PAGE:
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BMW Power Steering System

BMW Power Steering System, Rack, Hoses, and Lines

Aside from a few exceptions, BMW uses power-assisted rack-and-pinion steering on every model. In concept, modern BMWs are no different than the power steering systems from 40 years ago - turning the steering wheel rotates a shaft, which slides a toothed rack with assistance from a hydraulic pump or electric motor, pushing and pulling on the tie rods at each wheel to point the tires in the direction you want to go.

Several major advancements have been made since the original 1970s power rack-and-pinion systems and BMW is now all-electric. But millions of hydraulic power steering systems are still on the road today and they need to be maintained. Steering racks are expensive and replacement can be very invasive. Preventative maintenance such as fresh fluid and replacing leaking hoses will help prolong the life of the rack. However, looking at the power steering system on your car can be intimidating with many hoses crisscrossing the engine bay. We'll explain the layout and function below.

All hydraulic systems will have 4-5 hoses/pipes that carry hydraulic fluid from the reservoir, to the pump, to the rack, and then back to the reservoir. On later cars one of these hoses is actually a metal cooler that sits in the airflow and cools the fluid after it leaves the rack. Factory BMW hoses are reinforced rubber with metal fittings except where the hoses attach to the reservoir with hose clamps. Below is a diagram showing a typical hose layout. This is for an E46 M3 but nearly all BMWs using a belt-driven PS pump will have a similar hose layout.


PS hose layout shown for E46 M3. This is typical for all BMW hydraulic power steering system hoses.
A = Fluid Reservoir | B = Inlet Hose ("Intake Manifold") | C = Power Steering Pump | D = Pressure Hose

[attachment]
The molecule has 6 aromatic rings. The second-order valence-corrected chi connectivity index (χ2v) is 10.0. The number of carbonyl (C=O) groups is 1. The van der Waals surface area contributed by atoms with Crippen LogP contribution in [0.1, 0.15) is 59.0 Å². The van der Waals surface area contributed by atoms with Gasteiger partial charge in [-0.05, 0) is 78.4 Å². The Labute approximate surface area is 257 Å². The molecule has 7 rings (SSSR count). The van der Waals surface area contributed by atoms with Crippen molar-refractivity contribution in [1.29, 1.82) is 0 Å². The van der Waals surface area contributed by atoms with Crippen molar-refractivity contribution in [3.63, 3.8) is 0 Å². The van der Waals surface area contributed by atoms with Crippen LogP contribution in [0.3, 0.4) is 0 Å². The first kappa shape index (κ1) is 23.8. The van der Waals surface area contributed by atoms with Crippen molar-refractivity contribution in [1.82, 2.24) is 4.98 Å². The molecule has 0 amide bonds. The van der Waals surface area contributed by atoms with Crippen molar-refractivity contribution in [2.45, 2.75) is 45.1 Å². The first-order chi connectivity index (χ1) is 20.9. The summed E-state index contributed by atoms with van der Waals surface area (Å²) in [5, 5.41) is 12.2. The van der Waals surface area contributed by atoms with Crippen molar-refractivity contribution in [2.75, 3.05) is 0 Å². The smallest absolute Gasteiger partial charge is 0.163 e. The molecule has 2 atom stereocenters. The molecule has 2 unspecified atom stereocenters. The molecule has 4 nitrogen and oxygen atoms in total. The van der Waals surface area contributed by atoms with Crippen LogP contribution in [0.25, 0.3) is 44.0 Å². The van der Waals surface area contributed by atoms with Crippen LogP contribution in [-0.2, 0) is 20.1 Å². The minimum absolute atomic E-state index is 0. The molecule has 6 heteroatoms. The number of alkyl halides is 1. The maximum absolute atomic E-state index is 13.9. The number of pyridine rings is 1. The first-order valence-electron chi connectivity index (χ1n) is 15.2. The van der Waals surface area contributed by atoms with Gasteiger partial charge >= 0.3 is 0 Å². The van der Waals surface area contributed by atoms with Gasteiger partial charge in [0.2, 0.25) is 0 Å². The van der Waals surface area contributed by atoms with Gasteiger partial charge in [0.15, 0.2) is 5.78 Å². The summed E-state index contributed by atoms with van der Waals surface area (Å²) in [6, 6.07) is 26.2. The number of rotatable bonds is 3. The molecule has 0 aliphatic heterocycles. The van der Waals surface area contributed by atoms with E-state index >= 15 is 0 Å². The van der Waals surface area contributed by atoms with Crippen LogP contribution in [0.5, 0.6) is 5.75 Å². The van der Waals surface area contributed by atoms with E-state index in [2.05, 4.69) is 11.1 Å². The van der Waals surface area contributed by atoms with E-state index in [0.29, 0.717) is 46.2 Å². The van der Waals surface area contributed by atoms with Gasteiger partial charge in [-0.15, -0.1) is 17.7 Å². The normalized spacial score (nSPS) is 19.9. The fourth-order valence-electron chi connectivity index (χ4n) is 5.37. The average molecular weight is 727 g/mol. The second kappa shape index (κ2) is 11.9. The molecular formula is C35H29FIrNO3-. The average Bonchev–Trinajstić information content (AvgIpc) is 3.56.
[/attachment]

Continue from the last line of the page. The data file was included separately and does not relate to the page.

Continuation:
E = Steering Rack | F = Return Pipe | G = Fluid Cooling Pipes ("Cooling Coil") | H = Return Hose ("Radiator Return Line")

A. Power Steering Reservoir, aka "Oil Carrier". This sits at the top of your engine bay, usually on the driver's side. You can top off or refill your fluid in this container (make sure you use the correct fluid - see below!). Also inside is a filter that will trap metal and other foreign particles so they do not reenter the system and cause damage to the pump or rack. The filter is not serviceable so it's a great idea to replace the reservoir at some point.
B. Supply Hose, aka "Intake Manifold". A rubber hose running from the reservoir that supplies the power steering pump with fluid. Crimped hose clamps attach it at both ends. These clamps are crimped into place and cannot be re-used so we recommend getting the appropriate premium traditional clamps if you're ordering new hoses. As with any other rubber hose, this one will leak at some point from either dry rotting or swelling from over-saturation.
C. Power Steering Pump, aka "Vane Pump". The internals of a PS pump are quite simple but the bearings can become dry, requiring the complete replacement of the pump itself. The PS pump is usually driven from the same serpentine belt as the alternator and water pump.